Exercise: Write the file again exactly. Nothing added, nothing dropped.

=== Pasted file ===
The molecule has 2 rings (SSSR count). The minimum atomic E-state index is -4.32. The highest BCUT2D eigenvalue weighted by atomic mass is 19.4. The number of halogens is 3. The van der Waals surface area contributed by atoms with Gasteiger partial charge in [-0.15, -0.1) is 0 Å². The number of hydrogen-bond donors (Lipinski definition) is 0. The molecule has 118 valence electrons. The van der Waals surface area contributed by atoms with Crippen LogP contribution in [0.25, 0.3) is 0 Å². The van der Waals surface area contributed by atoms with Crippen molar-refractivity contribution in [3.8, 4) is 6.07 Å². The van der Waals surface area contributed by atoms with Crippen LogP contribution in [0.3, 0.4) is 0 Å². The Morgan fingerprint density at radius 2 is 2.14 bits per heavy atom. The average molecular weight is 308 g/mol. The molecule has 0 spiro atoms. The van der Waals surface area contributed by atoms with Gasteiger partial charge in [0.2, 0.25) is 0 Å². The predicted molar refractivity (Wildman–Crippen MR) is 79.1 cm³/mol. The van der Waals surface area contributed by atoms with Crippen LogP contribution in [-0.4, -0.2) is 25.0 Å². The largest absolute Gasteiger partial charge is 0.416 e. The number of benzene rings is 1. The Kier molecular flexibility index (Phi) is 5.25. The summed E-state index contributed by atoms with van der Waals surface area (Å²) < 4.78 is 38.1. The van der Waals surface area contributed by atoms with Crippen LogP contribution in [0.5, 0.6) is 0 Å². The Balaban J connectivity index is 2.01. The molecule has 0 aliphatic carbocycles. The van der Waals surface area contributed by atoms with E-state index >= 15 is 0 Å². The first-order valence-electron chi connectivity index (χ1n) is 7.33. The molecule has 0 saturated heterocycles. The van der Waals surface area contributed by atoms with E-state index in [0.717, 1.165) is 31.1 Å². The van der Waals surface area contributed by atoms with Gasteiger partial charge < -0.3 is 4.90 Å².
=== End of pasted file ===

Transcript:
The molecule has 2 rings (SSSR count). The minimum atomic E-state index is -4.32. The highest BCUT2D eigenvalue weighted by atomic mass is 19.4. The number of halogens is 3. The van der Waals surface area contributed by atoms with Gasteiger partial charge in [-0.15, -0.1) is 0 Å². The number of hydrogen-bond donors (Lipinski definition) is 0. The molecule has 118 valence electrons. The van der Waals surface area contributed by atoms with Crippen LogP contribution in [0.25, 0.3) is 0 Å². The van der Waals surface area contributed by atoms with Crippen molar-refractivity contribution in [3.8, 4) is 6.07 Å². The van der Waals surface area contributed by atoms with Crippen LogP contribution in [0.3, 0.4) is 0 Å². The Morgan fingerprint density at radius 2 is 2.14 bits per heavy atom. The average molecular weight is 308 g/mol. The molecule has 0 spiro atoms. The van der Waals surface area contributed by atoms with Gasteiger partial charge in [0.2, 0.25) is 0 Å². The predicted molar refractivity (Wildman–Crippen MR) is 79.1 cm³/mol. The van der Waals surface area contributed by atoms with Crippen LogP contribution in [-0.4, -0.2) is 25.0 Å². The largest absolute Gasteiger partial charge is 0.416 e. The number of benzene rings is 1. The Kier molecular flexibility index (Phi) is 5.25. The summed E-state index contributed by atoms with van der Waals surface area (Å²) < 4.78 is 38.1. The van der Waals surface area contributed by atoms with Crippen LogP contribution in [0.5, 0.6) is 0 Å². The Balaban J connectivity index is 2.01. The molecule has 0 aliphatic carbocycles. The van der Waals surface area contributed by atoms with E-state index >= 15 is 0 Å². The first-order valence-electron chi connectivity index (χ1n) is 7.33. The molecule has 0 saturated heterocycles. The van der Waals surface area contributed by atoms with E-state index in [0.717, 1.165) is 31.1 Å². The van der Waals surface area contributed by atoms with Gasteiger partial charge < -0.3 is 4.90 Å².